After protracted trials, the two members of the Revisionist movement, Abraham Stavsky and Zvi Rosenblatt, were acquitted, but Ahimeir was tried for having founded Brit Habirionim (which led to armed struggle against the British). Ahimeir was sentenced to 18 months’ imprisonment. Levinson lingers a bit over the affair, but in a conversation with Israel Hayom, he reveals that Benzion told him that on the day of the murder, he met Stavsky and Ahimeir in front of Steimatzky’s bookstore. Levinson says, “This strengthened the implausibility of the claim that Stavsky and Ahimeir were involved in the murder.”

Changing history

Another story that did not find its way into the film is a first-person account by Benzion Netanyahu of anti-Semitism in Poland during World War I, when Jews who took long journeys on trains and fell asleep would awake to find that their beards had been cut off by anti-Semites. The film devotes a considerable segment to Netanyahu’s lifelong project: research on the Jews of Spain and the Marranos (forced converts to Christianity who secretly kept practicing Judiasm).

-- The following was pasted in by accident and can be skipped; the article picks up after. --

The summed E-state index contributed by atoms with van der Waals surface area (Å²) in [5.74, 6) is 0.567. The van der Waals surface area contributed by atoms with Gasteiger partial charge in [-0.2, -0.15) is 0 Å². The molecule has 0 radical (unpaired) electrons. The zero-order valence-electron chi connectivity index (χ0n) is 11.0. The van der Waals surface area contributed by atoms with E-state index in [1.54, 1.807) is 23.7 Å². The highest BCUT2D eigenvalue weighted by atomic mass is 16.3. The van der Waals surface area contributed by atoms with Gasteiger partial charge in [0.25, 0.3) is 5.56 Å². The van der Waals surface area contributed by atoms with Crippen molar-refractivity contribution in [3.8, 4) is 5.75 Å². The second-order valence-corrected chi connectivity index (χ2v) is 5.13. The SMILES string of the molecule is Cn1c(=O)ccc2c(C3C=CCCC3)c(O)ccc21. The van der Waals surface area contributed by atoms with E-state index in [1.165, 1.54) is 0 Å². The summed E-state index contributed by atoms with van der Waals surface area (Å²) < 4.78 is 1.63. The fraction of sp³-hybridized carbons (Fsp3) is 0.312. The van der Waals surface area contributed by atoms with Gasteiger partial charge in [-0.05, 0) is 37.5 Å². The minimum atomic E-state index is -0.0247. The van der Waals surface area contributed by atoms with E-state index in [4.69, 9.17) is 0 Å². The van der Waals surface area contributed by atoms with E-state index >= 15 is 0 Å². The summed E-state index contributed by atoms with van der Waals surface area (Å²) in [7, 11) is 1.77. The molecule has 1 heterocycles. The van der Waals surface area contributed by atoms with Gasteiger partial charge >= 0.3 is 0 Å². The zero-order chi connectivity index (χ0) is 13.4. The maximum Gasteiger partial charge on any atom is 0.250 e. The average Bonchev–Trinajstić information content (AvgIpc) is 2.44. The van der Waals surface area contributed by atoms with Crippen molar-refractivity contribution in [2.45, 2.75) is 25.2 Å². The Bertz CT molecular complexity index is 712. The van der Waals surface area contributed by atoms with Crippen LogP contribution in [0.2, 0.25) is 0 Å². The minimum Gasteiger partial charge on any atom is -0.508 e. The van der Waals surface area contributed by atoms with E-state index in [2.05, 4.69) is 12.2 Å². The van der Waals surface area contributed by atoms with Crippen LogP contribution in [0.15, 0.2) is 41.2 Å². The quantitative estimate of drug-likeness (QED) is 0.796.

Professor Netanyahu changed the conventional view of history that maintained that the Inquisition persecuted the Jews for religious reasons. Netanyahu believed that by that time, the Marranos were already completely Christian, and asked: Why did the Inquisition come into existence at all? Netanyahu challenged the “romantic view,” as the historian Joseph Kaplan describes it in the film, “that recounts how the Marranos held underground Passover seders in accordance with Jewish religious law, and the Inquisition police broke in and took them all to prison.” He asks whether this is correct and answers that it is not.

Netanyahu believed that the myth of the Marranos was incorrect and that it was created as Inquisition propaganda.